"Reeaaally." Nikki drawled. "And the fact that they're both amazingly tall -- also a coincidence?"

Sarah shrugged, feeling slightly uncomfortable.

"Oh, and of course, there are so many tall blonde boys with," she squinted at the pictures, "beautiful blue eyes. Ah yes. Totally understandable." She gave Sarah a withering look. "Who the hell is he, and why aren't you with him?"

"What?" Sarah asked, startled

Nikki raised her eyebrows. "You don't have some kind of secret fixation?" She put her head to one side. "Any movie or rock star you particularly admire... no?" She frowned, sensing Sarah's confusion. "Hmm. Why'd you break up with them?"

Sarah sighed, lying back against her pillows. She let her eyes wander among the prints she had taped to the ceiling over her bed. Her favorite hung directly above her head -- a handmade collage of woodcuts, fantasy art, and articles, all of it centering on dragons. A friend had made it as a parting gift as they went off to different colleges. Sarah had to stand on her bed and crane her neck in order to read the print of the carefully cut out blurbs and legend fragments. She had considered moving it to a more easily accessible wall space, but she loved seeing the flowing, scaled creatures flying above her as she nodded off to sleep. "Different reasons."

Nikki leaned over her, waving one of the photos in Sarah's face impatiently. "What about this one?"

Sarah shut her eyes. "That's Jason," she said tersely. "Can you get out of my face?"

Nikki jumped back, startled. She watched as, to her absolute amazement, several tears slipped down Sarah's cheeks. Hesitantly she shifted over, sitting next to Sarah. "Honey?" she asked quietly. "You okay?"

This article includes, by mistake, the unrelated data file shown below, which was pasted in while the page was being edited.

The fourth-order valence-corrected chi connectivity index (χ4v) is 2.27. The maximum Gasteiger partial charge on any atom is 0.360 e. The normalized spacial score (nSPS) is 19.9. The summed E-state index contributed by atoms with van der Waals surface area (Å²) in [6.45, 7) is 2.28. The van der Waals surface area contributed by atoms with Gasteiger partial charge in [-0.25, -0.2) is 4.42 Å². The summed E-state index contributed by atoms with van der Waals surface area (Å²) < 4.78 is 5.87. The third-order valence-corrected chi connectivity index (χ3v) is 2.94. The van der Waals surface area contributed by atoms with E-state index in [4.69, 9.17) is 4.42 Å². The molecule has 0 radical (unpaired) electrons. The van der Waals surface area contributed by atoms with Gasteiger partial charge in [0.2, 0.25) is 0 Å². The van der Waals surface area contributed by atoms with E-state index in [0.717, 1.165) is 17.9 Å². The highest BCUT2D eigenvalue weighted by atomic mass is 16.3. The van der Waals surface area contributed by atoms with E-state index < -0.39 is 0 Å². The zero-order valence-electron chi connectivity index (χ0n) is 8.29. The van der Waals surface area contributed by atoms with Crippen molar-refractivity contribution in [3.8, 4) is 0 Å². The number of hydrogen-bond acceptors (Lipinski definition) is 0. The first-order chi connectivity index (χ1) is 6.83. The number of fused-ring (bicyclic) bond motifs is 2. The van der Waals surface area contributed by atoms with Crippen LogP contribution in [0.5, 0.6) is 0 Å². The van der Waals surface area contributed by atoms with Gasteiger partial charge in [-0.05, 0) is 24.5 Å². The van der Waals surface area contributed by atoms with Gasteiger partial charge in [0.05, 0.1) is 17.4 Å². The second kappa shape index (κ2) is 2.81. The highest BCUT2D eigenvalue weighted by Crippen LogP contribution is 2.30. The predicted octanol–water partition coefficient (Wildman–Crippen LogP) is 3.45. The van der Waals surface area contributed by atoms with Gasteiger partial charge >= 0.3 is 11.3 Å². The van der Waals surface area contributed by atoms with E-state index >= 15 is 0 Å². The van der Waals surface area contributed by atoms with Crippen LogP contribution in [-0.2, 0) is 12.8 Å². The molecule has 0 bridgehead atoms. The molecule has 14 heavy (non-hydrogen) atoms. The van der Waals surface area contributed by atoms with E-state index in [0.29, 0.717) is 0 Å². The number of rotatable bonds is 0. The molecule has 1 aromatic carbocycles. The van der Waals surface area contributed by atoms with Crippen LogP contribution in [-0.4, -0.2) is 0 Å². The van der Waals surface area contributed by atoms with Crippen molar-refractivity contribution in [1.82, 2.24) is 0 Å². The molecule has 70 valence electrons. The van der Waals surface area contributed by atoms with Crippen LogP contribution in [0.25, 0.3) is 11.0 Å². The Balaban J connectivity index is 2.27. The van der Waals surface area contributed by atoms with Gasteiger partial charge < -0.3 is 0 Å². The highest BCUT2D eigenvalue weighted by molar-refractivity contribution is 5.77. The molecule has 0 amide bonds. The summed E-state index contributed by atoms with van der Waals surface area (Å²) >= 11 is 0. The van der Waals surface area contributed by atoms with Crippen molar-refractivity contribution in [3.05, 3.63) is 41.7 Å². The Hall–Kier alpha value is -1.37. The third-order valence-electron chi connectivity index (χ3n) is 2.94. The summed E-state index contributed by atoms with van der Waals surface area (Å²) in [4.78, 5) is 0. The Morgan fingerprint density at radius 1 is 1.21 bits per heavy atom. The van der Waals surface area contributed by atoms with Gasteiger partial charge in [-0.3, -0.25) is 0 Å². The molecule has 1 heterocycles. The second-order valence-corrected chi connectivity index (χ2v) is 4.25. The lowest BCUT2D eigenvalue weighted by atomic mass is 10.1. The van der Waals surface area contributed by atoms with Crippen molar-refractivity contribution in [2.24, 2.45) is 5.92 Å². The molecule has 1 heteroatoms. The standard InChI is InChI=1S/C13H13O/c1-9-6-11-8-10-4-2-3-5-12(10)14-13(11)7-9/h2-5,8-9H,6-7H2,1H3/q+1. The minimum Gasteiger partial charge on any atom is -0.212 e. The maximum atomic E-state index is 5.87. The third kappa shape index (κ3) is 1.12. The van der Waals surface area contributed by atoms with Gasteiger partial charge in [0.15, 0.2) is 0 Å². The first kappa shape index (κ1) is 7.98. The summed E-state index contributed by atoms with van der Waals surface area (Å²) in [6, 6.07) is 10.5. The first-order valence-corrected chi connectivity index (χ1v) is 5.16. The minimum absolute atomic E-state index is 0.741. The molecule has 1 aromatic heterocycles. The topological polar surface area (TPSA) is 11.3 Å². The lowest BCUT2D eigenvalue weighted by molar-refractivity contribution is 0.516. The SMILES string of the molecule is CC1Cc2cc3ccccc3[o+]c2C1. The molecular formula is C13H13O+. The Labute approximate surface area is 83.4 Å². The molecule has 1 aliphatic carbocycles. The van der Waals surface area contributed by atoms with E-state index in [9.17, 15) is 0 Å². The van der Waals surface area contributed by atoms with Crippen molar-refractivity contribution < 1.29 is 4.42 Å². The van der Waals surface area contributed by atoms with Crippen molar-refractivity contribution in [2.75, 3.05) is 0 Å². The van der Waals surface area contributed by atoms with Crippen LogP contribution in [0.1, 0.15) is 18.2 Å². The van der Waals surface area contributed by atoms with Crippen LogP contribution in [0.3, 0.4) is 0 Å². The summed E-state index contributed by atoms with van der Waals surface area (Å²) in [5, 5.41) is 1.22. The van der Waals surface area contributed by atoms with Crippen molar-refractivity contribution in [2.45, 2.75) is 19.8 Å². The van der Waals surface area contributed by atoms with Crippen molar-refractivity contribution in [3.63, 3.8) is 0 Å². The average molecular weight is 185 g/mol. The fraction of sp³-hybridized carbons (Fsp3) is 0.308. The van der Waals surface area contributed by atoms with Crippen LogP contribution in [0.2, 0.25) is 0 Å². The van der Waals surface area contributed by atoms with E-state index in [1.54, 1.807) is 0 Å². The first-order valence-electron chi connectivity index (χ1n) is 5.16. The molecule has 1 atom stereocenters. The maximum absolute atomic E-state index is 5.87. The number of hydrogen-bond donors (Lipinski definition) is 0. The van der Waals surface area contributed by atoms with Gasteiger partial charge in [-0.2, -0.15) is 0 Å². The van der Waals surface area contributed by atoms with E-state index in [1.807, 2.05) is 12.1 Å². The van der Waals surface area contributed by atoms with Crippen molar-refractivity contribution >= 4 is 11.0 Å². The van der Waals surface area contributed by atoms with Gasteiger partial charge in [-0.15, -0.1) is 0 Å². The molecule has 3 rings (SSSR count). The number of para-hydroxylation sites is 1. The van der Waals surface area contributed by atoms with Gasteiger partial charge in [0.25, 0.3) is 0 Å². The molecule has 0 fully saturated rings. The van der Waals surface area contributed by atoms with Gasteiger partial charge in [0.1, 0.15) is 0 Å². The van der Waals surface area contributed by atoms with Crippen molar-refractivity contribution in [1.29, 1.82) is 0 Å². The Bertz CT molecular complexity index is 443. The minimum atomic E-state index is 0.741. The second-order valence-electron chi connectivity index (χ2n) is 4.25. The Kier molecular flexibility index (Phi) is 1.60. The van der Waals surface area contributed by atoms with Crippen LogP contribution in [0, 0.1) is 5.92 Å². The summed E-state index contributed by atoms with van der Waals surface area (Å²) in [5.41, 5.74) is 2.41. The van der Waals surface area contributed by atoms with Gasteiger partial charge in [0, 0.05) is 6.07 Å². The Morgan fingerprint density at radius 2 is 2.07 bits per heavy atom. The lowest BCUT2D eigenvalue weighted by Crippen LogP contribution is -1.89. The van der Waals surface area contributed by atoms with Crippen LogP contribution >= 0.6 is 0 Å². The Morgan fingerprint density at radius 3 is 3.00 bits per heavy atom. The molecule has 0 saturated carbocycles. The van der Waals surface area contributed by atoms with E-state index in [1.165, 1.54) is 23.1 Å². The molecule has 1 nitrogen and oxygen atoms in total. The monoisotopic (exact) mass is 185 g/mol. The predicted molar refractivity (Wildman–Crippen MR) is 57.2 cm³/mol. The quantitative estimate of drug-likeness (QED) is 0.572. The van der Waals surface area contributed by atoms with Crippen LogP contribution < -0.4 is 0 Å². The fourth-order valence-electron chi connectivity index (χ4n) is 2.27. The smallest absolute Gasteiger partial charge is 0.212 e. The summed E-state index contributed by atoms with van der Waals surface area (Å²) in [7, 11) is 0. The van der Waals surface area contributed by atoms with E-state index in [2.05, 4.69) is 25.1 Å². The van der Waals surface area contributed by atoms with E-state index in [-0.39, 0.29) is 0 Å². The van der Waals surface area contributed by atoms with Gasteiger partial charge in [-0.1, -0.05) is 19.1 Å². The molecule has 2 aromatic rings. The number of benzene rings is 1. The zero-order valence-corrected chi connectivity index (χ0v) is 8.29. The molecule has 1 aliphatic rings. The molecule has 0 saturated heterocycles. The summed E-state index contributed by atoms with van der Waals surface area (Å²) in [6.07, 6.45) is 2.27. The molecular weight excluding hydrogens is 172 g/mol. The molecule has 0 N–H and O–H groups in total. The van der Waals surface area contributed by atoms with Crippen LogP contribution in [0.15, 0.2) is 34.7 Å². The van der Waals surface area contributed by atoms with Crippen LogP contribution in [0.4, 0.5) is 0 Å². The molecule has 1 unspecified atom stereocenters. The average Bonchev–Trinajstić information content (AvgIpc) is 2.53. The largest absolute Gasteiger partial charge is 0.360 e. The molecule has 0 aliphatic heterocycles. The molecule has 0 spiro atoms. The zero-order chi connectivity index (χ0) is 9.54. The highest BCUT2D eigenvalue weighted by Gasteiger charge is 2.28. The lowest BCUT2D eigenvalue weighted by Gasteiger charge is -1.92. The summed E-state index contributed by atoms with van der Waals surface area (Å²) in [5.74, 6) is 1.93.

"I'm fine." Sarah sat up abruptly, wiping the tears from her face impatiently.

"No, Sarah, really. What's up?"

Sarah slumped dispiritedly. "Brian tried to kiss me," she said quietly. "It's nothing, really. I just... it's going to be difficult to deal with him, now." She sighed deeply. "And I really liked him. As a friend."

"Well, whatever you do, don't tell him that."

Sarah laughed outright at her roommate's practical advice. "I just have to put him out of my mind, study a little more and get a good night's -- shit!"

Nikki jumped. "What, what?" she demanded, watching as Sarah leaped off the bed, tearing around the room to change furiously out of her PJs into jeans and a baggy shirt. "Who died?" Nikki demanded.

"Nothing, I -- dammit!" Sarah wrenched her hair free where it had tangled with a button. "I left my notebook in the theater. It has all my notes for this semester, and I really need it to get a good grade in the class, much less the exam."

"Sarah!" Nikki watched, concerned, as her friend roughly pulled faded sneakers onto her feet. "It's not the end of the world. Just wait until the morning."

"No way," Sarah replied tersely, yanking on a light jacket. "The maintenance crew will probably find it and throw it away, that would be just my luck..." Glancing over her shoulder, Sarah was arrested by her roommate's concerned expression. She smiled. "I'll be fine," she said. "It's not that far, and the walk will make me feel better, anyway."

"Okay," Nikki said, dubious. "Just watch out for weirdos."

Sarah laughed. "I'll be back in no time!"


Sarah jogged along the sidewalk, breath misting in the late autumn air. Her long hair bounced against her back to the steady rhythm of her steps.

What am I going to do about Brian?

Sarah didn't know what was wrong with her. It wasn't that she didn't like dating. She loved dancing with her boyfriends, heartily enjoyed kissing them, defied anyone to claim she wasn't as admiring and cuddly as any other girlfriend. But she just didn't understand the passion other people expressed. Boyfriends were fun. But that was it -- she didn't ever feel the need for more than that.

Sarah slowed her pace, hands thrust deep into the pockets of her jacket. Her head was bowed in concentration, a slight frown on her face.

I didn't love either of them.

Jason and Cedric had been like really good friends -- friends to dance with, and kiss, and to be held by when you felt lonely, but that was it. Friends. She swallowed thickly; remembered how angry they had both been with her when she had ended it. She couldn't understand why they had gotten so worked up.